Curriculum Guide · Courses
Public Health and International Investment Law
Professor Justin Jacinto
LL.M Course 995 (cross-listed) | 1 credit hours
The objective of this 1 credit course is to introduce students to the relationship between international laws governing foreign investment and efforts to protect and promote human health. The course will examine the extent to which bilateral investment treaties (BITs) and investment chapters in trade agreements limit domestic regulatory autonomy in the field of public health. International investment law is comprised of over 2500 BITs, which govern the acceptance and treatment of foreign investment. BITs impose various rules limiting the freedom of domestic policy-makers, including rules governing national treatment, most-favoured-nation treatment (principles of non-discrimination), so-called fair and equitable treatment and expropriation of property rights. These rules are increasingly being used by foreign investors, including trans-national corporations, to challenge domestic regulations such as public health measures. For example, a major tobacco company recently filed an arbitration claim challenging tobacco packaging regulations introduced by health authorities in a Latin American state.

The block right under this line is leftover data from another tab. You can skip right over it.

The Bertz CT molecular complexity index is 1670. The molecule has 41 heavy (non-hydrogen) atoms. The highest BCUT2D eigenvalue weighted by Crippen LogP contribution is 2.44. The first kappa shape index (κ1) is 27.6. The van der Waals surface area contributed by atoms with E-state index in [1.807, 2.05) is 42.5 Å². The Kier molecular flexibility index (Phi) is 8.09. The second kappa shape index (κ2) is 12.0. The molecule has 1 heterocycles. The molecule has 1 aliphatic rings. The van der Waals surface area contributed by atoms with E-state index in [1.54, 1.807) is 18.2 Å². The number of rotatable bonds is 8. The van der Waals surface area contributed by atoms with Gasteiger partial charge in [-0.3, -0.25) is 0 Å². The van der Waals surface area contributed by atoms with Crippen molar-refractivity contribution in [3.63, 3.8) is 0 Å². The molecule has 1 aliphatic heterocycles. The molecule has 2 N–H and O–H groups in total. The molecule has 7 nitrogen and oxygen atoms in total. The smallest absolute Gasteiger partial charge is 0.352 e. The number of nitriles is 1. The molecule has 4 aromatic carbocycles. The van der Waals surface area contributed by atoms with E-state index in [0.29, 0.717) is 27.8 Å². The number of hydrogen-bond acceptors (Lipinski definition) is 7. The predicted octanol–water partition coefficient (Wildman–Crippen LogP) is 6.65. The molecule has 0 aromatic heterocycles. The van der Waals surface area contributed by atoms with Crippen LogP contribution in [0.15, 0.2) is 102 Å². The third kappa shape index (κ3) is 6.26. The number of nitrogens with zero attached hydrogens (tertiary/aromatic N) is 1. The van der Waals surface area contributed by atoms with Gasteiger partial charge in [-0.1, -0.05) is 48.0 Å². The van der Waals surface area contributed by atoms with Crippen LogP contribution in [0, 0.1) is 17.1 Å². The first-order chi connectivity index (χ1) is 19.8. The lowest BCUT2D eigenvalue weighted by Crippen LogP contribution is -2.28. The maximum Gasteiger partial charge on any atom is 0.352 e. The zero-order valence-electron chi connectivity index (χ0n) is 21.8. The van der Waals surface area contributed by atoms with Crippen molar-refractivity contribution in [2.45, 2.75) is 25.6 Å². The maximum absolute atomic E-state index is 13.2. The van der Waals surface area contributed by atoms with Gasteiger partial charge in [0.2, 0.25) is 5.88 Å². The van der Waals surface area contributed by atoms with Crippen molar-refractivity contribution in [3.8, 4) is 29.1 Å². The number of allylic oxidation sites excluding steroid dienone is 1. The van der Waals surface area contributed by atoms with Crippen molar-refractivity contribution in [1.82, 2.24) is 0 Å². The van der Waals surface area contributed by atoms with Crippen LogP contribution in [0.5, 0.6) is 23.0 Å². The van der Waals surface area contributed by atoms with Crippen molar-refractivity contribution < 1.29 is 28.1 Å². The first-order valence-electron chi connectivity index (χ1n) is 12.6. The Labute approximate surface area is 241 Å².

Prerequisites: Familiarity with international law or global health law is desirable.
This course will meet on the following dates during the Spring 2016 semester: 4/2 and 4/9. Attendance is mandatory for both class sessions. A student will be permitted to drop a course that meets for the first time after the add/drop period, without a transcript notation, if a student submits a written request to the Office of the Registrar prior to the start of the second class meeting. Withdrawals are permitted up until the last class for this specific course. The take-home exam in this course may be administered mid-semester and the specific exam date will be provided by the professor after the add/drop period.